How Medications Can Affect Your Driving Ability
Driving is a mentally and physically complicated process requiring a number of tasks from the person behind the wheel. It’s necessary to be alert, to be able to concentrate, and to be able to react quickly and in a coordinated manner any time something happens while you’re driving your car. Over-the-counter medications come with warning labels that encourage drivers to pay extra attention to the potential side effects. Prescription medications often come with an even more complicated list of warnings, and drivers may even be charged with a DUI violation.
The IMS Institute for Healthcare Informatics found that people aged 65-79 receive more than 27 prescriptions per year. Taking five or more daily medications can greatly affect one’s ability to drive safely. Learn more about how medications can affect your driving ability.
How Medications Impact Driving
Risks from daily medications while driving include:
- Slowed reaction time
- Trouble concentrating or distraction
While driving carries with it freedom and a sense of personal responsibility, understanding the potential side effects of driving under the influence of prescription drugs is important for anyone, particularly as you age.
Any medication has the ability to cause side effects that can negatively impact your driving ability. Allergy medications, muscle relaxers, and pain relievers are particular culprits that can cause serious problems when you’re behind the wheel. Those side effects are often increased by being combined with other medications, including herbal supplements and over-the-counter medications. This is one of the reasons why it’s so important to disclose every medication you’re taking to your doctor and your pharmacist. Combining your medications with alcohol can severely intensify the side effects.
Potential Side Effects of Medications
Medications can often make you drowsy behind the wheel. Nodding off in traffic is never a good idea, and it’s a serious risk when taking meds. They can also limit your attention span, cause problems with your reaction time, or make it difficult for you to concentrate well enough to remember how you should respond. Blurred vision, fainting, nausea, and excitability are also known side effects of many medications. Because these side effects are unpredictable, it’s important to never drive until you’re sure how a medication will impact your body.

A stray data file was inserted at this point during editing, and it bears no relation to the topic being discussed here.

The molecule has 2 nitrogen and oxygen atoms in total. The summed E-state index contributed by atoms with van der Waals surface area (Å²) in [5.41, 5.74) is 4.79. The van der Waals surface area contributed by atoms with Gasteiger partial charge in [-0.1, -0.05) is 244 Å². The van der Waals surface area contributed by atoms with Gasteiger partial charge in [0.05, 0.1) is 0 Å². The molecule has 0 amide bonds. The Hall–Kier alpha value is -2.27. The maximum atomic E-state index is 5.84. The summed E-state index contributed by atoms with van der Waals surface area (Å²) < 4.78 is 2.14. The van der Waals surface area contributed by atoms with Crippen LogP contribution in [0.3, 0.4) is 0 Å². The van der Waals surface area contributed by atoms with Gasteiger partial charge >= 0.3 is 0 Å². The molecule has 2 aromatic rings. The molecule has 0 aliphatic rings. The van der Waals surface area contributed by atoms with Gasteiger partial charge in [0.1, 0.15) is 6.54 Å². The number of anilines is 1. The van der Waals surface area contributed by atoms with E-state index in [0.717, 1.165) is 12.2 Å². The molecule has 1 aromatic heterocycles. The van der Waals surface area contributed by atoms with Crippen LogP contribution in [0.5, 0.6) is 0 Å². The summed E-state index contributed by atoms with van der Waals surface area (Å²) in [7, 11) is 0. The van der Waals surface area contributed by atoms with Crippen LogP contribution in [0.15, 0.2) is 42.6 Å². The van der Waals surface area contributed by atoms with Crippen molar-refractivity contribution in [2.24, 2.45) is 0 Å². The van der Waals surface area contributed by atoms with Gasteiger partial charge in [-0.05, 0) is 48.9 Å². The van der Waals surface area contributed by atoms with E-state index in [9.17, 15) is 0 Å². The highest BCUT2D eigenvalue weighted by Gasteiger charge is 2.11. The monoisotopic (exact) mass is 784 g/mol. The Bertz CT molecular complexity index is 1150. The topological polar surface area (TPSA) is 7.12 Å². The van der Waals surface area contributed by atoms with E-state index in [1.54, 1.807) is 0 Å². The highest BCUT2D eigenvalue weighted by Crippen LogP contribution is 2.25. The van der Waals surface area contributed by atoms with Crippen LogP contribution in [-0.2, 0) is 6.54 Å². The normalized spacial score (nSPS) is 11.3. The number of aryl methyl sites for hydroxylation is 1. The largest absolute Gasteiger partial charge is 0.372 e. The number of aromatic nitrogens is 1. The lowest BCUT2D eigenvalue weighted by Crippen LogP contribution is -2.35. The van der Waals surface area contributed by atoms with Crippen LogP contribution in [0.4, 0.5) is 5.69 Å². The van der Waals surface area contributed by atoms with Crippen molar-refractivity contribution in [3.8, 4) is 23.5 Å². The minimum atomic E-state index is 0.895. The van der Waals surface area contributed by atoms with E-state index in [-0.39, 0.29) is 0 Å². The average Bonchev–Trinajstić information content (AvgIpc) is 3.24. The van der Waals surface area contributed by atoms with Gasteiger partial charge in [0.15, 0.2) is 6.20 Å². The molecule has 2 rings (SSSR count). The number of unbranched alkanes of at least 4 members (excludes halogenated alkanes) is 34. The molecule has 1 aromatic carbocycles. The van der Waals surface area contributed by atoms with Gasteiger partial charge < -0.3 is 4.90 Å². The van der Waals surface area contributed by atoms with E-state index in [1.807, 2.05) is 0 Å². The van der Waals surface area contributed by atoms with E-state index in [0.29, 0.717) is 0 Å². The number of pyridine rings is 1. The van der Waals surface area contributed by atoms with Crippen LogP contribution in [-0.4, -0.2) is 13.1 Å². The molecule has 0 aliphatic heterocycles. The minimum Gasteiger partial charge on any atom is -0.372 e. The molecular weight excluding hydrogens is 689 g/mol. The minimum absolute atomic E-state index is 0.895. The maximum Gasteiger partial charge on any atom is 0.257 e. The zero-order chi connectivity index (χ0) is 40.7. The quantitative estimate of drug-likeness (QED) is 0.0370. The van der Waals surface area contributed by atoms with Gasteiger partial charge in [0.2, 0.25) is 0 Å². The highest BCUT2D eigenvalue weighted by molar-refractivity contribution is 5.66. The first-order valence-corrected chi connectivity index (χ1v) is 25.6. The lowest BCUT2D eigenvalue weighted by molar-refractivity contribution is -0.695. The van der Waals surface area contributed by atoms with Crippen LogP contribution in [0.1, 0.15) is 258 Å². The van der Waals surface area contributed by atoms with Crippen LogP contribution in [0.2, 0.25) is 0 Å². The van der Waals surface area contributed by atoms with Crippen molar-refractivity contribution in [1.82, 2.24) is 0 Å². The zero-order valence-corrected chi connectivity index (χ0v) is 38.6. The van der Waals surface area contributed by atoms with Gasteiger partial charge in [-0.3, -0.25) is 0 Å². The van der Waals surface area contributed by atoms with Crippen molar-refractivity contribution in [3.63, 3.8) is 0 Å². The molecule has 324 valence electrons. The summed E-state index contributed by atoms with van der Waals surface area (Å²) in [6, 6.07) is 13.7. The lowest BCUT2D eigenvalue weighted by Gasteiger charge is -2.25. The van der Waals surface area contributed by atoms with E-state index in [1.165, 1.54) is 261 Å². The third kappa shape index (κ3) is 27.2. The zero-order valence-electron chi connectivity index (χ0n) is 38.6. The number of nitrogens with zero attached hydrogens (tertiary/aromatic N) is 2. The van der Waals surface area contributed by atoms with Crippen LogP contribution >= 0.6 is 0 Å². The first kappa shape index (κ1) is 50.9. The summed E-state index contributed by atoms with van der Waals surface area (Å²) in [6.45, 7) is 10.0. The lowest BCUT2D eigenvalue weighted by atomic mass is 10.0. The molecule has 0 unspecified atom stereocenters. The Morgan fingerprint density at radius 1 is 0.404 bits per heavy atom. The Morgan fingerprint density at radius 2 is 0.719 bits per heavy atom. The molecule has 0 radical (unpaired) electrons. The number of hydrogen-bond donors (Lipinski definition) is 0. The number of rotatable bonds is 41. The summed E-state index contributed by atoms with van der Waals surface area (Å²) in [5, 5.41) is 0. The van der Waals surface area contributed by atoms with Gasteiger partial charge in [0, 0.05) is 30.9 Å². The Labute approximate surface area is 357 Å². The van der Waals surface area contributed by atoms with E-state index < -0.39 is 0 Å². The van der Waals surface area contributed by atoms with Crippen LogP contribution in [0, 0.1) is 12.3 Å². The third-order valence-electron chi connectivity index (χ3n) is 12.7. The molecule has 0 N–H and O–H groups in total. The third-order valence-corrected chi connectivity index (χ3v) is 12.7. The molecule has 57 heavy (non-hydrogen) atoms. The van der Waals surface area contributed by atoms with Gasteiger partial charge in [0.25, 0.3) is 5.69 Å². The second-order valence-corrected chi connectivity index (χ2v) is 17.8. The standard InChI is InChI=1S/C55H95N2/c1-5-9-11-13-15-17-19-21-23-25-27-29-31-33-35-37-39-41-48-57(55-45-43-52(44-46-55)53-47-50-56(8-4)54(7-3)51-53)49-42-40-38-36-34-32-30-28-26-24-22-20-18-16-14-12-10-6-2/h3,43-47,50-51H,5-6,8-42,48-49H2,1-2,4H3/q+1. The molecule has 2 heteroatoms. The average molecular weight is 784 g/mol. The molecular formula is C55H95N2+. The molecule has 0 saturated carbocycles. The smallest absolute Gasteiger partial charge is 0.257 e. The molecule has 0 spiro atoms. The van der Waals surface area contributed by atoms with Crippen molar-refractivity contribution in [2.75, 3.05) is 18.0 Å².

If you’re going to be driving, however, there are several medications you should not take unless you know how they impact your body and that you won’t have negative side effects from them. These include:
- Allergy medications (that cause drowsiness)
- Anti-anxiety medications
- Anti-depressant products (containing codeine)
- Pain relievers
- Sleeping pills
It’s also important to be wary if you’re taking diet pills or consuming other stimulants.
If You Must Drive with Medications
If you have no choice but to drive while taking medications, make sure you know how they will impact you first. Discuss your need to drive with your doctor, who may be able to change your dose in order to moderate side effects or choose a medication that is known to cause fewer potential problems.
Keep in mind that there are also alternatives to driving yourself: minimizing your need to get around, taking rides from friends and family, using public transportation, and senior care services that are designed to provide transportation. These are all viable options that are much safer than driving yourself if you’re experiencing these negative effects.
When starting a new medication or supplement, always make sure you know how it will impact you before you head out on the road, and keep in mind that as you age, your body’s response to those medications may change. If you’ve been prescribed something new, test it out before you drive.
Have medications affected your or a loved one’s driving ability? Share your stories with us in the comments below.
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